Dismissing two petitions against obtaining no objection certificate (NOC) from the Indian Navy for issuance of occupancy certificates to buildings near naval establishments, the Bombay High Court last week said that the security aspect is a “fundamental necessity” and all public bodies who are entrusted with the task of deciding on the location of a residential area “must be alive to it at all times”.
A division bench of Justice S C Dharmadhikari and Justice B Colabawalla said, “It can hardly be disputed that ensuring safety and security of our naval establishments is certainly in public interest… The security aspect is a fundamental necessity that the planning authority and the public bodies who are entrusted with the task of deciding on the location of residential areas, must be alive to at all times.”
The bench was hearing two petitions moved by Sunbeam Enterprises and Lakshchandi Columbia Enterprises, challenging a decision of Brihanmumbai Municipal Corporation (BMC) to obtain a NOC from the Indian Navy before granting occupancy certificate or development permission for the construction to be carried out.
Sunbeam Enterprise told the court that after the completion of their new multi-storied building, ‘Laburnum’, comprising stilt-plus-ground-plus six upper floors at Kurla village, through its architect, they submitted the building completion certificate to the BMC Assistant Engineer and also submitted an application that it be issued occupancy certificate. In reply, BMC raised a condition requiring the petitioner to check whether their land and the building falls within 500 metres from the National Armaments Depot (NAD) boundary, and accordingly obtain a NOC from the NAD. The civic body further informed the petitioner that they will not issue the occupancy certificate without the NOC.
The BMC had put a similar condition to Lakshchandi Columbia Enterprises and asked it to submit NOC from the Naval Administration for development permission for reservation of Judicial Officers’ Housing at LBS Road and Rajubadekar Road, Kurla (West), which is in the vicinity of Material Organisation Depot.
Dismissing both the petitions, the high court said, “We are unable to agree with the argument canvassed on behalf of the petitioners that there are no provisions either under the MRTP (Maharashtra Regional and Town Planning) Act, MMC (Mumbai Municipal Corporation) Act or the DCR, 1991, which would enable the Planning Authority to impose such a condition.”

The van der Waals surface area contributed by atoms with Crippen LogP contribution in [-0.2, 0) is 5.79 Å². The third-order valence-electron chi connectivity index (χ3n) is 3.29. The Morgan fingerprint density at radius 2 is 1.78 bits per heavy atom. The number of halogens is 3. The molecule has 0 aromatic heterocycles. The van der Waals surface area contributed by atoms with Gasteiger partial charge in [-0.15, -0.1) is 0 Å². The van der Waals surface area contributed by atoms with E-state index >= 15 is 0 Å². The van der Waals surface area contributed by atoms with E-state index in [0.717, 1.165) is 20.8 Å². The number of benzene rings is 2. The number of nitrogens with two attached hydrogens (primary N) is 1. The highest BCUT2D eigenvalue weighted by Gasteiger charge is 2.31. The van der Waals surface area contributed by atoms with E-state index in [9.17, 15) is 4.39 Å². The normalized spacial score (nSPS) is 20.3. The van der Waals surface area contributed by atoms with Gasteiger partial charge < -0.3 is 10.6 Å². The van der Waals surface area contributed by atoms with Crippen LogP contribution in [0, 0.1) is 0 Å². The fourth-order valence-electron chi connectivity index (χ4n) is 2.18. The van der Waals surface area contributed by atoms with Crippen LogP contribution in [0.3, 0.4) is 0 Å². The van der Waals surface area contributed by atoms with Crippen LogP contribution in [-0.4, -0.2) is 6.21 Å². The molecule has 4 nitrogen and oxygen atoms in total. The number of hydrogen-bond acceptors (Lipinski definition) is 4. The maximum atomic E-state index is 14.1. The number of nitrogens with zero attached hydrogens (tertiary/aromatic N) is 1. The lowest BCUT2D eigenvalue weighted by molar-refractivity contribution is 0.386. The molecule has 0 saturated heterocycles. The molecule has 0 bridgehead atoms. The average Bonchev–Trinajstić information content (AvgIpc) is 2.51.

Advocate Denzil D’mello for Sunbeam Enterprise and senior counsel Prasad Dhakephalkar for Lakshchandi Columbia Enterprises had argued that the condition imposed upon the petitioners for obtaining a NOC from the Naval Authorities are completely “arbitrary and without any backing in law”.
The condition was imposed by BMC on the basis of circular issued by the Ministry of Defence to the chiefs of the three Armed Forces (Army, Air Force and Navy), which lays down the internal procedure and guidelines to be followed by the Defence Authorities regarding construction to be carried out in the vicinity of a Defence Establishment.
The counsels argued that the National Armaments Depot and Material Organization Depot, neither of these Defence Establishments could be termed as vital or strategic installations, making them sensitive areas which would pose any serious security threats by the construction sought to be carried out by the petitioners. “The issue of security is only a bogey raised by the Naval Authorities to somehow justify their action of refusing to grant the NOC and therefore, ought not to be taken cognizance of by this court for the purposes of refusing the reliefs to the petitioners,” they argued.
Additional Solicitor Anil Singh argued that there was no merit in any of the contentions of the petitioners. “It was totally incorrect on the part of the petitioners to state that the condition imposed by BMC for obtaining the NOC was completely arbitrary and without the backing of any law,” Singh told the high court.
Singh said that in Section 46 of the MRTP Act, with Regulation 16 of DCR, 1991, it is clear that the BMC not only has the power, but also a duty to consider all aspects, and especially the aspect of safety and security before granting any development permission. “This is something that the Planning Authority (BMC) has to take into consideration at all times,” Singh told the court.
The bench said, “The security of the armed forces and its establishments are of paramount importance for the security and safety of the nation. We cannot lose sight of the fact that indeed the times have changed. Terrorism is on the rise and the state is no longer fighting a known enemy. The fact that the nature of threat to the security of the nation has undergone a vast change over the last decade with terrorism emerging as source of major and unconventional danger need not be overemphasised.”